By Kyle Aristophere T. Atienza, Reporter

PRESIDENT Ferdinand R. Marcos, Jr. has signed into law a priority bill that seeks to fix inconsistencies in the country’s property valuation, while offering limited amnesty on interests, surcharges and penalties for unpaid real property tax.

The two-year amnesty on interests and penalties for taxpayers with unpaid real property tax would “encourage long-term and consistent tax compliance,” he said at a signing ceremony for the law at the presidential palace on Thursday.

The amnesty does not cover delinquent real properties that have been disposed of at a public auction, are covered by a compromise agreement and subject to a pending lawsuit.

The Real Property Valuation and Assessment Reform Act allows the use of a single valuation system that should reflect prevailing market values and comply with international standards. It must be used by all local governments.

The Philippine Valuation Standards will be led by the Bureau of Local Government Finance (BLGF), according to the law.

The law insulates property valuations from politics by transferring the power of approving the schedule of market values to the finance secretary of the local council.

It creates central and regional consultative committees that will set and adopt international valuation standards.

The reform will address overregulation and overlapping policies by professionalizing the assessors and separating the technical and political aspects of the valuation process, Finance Secretary Ralph G. Recto said in a statement.

“The new law will not only foster investor confidence and public trust in the government’s valuation system but also increase local government units’ revenue generation and resource mobilization, helping them fund their service delivery requirements,” he added.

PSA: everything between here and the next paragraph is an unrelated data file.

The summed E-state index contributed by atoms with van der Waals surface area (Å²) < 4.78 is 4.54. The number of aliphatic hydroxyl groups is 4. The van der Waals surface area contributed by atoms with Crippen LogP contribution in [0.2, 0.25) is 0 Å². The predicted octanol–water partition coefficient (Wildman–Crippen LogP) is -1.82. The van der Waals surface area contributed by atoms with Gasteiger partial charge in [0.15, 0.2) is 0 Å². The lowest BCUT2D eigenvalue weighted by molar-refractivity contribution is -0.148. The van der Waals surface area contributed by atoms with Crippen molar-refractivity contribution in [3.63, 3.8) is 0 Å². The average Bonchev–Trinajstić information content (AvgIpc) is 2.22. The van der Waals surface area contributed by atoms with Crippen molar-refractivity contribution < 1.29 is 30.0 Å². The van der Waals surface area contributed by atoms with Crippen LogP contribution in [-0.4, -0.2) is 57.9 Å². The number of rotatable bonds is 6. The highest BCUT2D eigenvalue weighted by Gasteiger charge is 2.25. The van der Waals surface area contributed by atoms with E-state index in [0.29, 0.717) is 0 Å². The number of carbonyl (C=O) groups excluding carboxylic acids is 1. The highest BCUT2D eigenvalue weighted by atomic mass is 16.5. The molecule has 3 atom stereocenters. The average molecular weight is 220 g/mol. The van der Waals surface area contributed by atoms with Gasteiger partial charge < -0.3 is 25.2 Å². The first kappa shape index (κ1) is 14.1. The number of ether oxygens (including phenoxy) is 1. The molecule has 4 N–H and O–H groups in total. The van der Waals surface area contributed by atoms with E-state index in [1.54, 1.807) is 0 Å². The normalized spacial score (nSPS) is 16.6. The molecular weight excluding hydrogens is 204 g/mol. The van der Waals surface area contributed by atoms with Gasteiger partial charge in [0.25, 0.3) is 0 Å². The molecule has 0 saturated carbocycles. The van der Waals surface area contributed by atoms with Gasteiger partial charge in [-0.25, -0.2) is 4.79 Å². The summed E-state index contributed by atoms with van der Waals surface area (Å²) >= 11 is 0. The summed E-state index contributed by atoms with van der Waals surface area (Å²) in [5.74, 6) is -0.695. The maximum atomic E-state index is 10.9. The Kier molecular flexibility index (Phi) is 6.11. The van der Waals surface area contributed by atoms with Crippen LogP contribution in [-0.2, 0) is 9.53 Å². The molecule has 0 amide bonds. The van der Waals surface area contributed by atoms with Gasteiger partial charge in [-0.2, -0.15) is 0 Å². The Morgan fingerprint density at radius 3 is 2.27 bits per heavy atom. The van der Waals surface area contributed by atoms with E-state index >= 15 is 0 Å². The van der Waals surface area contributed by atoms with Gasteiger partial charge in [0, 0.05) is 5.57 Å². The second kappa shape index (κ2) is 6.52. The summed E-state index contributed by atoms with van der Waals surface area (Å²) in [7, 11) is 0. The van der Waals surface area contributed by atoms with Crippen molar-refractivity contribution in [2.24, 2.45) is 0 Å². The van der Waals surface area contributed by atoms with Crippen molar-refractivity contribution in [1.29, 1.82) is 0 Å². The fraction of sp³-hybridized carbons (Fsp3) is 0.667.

Each local government must have a real property valuation unit, according to the law.

For the first year of the approved schedule of market values, any increase in real property taxes would be limited to 6%.

Local government may enact an ordinance to limit the increase in real property taxes for the succeeding years.

The law will “reduce undervaluation and overvaluation of real properties, resulting in more equitable pricing,” John Paolo R. Rivera, president and chief economist at Oikonomia Advisory & Research, Inc. said in a Facebook Messenger chat. “This will mitigate extreme losses and windfall profits.”

Meanwhile, Mr. Marcos signed into law another priority measure creating the Negros Island region. It removes Negros Occidental and Bacolod City from Western Visayas, and Negros Oriental and Siquijor from Central Visayas, to form their own separate region.

The law creates regional offices in Negros Occidental and Negros Oriental covering agriculture, peace and order, governance, human development, infrastructure and industry.

It tasks a technical working group to develop a roadmap for the region’s development.

“This union is long overdue and makes very practical sense, especially on Negros Island, where people are located on one island but are governed under separate administrative regions,” Mr. Marcos said in a separate speech.

“Our people are eagerly awaiting the passage of the 17 priority bills certified by LEDAC (Legislative Executive Development Advisory Council), which we will be discussing very, very soon,” he said.

If passed, these bills would “steer our national development and improve the conditions of our fellow countrymen,” he added.